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19 October 2023




“Never be a victim of change”: Seven lessons from David Walsh’s entrepreneurial journey



What do you do when you have built, and successfully exited, a global company? For David Walsh, cofounder of Netwatch, the answer was to do it again. At a recent event organised by Rockwell and The Currency, he offered advice on how to scale up, sell up and start up again.


In 2019, David Walsh stepped down as chief executive of Netwatch, the Carlow-based security business he had co-founded in 2002. It was a planned exit; he had sold the majority of the company the year before to private equity firm Riverside, a deal that saw the company merge with businesses in Britain and the US to create the Netwatch Group.

From its humble origins, where three people used VHS tapes to monitor a commercial warehouse in Carlow, it had grown to 550 staff monitoring 300,000 sites around the world by the time Walsh stepped down. Using satellite, artificial intelligence, and advanced video technology, the company estimated it had prevented 65,000 crimes worldwide.

It was a life-changing exit for the entrepreneur, enough to potentially safeguard the financial future of his family for a number of generations. Instead of just managing his wealth and slipping into the shadows, Walsh opted to overcome the “fear of potential failure” and decided to go again with HaloCare, a health technology start-up that allows elderly people to live at home longer by monitoring movement through advanced technology.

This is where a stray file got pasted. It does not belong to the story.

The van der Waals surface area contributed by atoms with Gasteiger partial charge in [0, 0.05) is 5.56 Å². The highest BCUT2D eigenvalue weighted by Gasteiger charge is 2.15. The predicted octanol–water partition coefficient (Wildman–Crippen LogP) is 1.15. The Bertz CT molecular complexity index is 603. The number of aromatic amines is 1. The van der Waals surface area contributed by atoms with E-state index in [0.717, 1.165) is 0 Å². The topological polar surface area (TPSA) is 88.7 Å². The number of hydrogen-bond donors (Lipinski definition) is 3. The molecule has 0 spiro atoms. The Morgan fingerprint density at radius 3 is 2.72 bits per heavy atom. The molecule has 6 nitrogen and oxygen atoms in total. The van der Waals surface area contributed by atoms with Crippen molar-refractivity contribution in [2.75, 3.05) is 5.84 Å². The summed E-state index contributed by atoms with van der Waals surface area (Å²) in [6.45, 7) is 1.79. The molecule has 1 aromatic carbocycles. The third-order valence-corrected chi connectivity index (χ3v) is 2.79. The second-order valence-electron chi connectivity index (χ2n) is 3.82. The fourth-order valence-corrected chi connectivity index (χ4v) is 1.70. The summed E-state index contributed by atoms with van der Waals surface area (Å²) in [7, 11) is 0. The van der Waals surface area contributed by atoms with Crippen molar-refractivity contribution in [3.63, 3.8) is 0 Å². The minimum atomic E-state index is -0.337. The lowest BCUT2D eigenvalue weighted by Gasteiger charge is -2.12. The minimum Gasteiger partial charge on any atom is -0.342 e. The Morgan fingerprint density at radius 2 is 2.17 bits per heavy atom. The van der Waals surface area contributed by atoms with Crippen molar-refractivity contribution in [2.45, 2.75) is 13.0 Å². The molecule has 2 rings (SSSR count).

The company was a response to the pandemic, when elderly people in particular were isolated from support. However, Walsh believes it has significant global potential, particularly in the US.

So, what drove Walsh to go again? And, what are the key lessons he has learned from a career in business?

These were some of the questions that Walsh sought to answer at the recent ‘Scale Up, Sell Up and Start Up Again’ event in the RDS in Dublin. Organised by Rockwell, a wealth management firm that looks after €250 million on behalf of about 6,500 clients, the event was supported by The Currency.

Based on his contribution at the event, here are seven key takeaways from David Walsh’s entrepreneurial journey.

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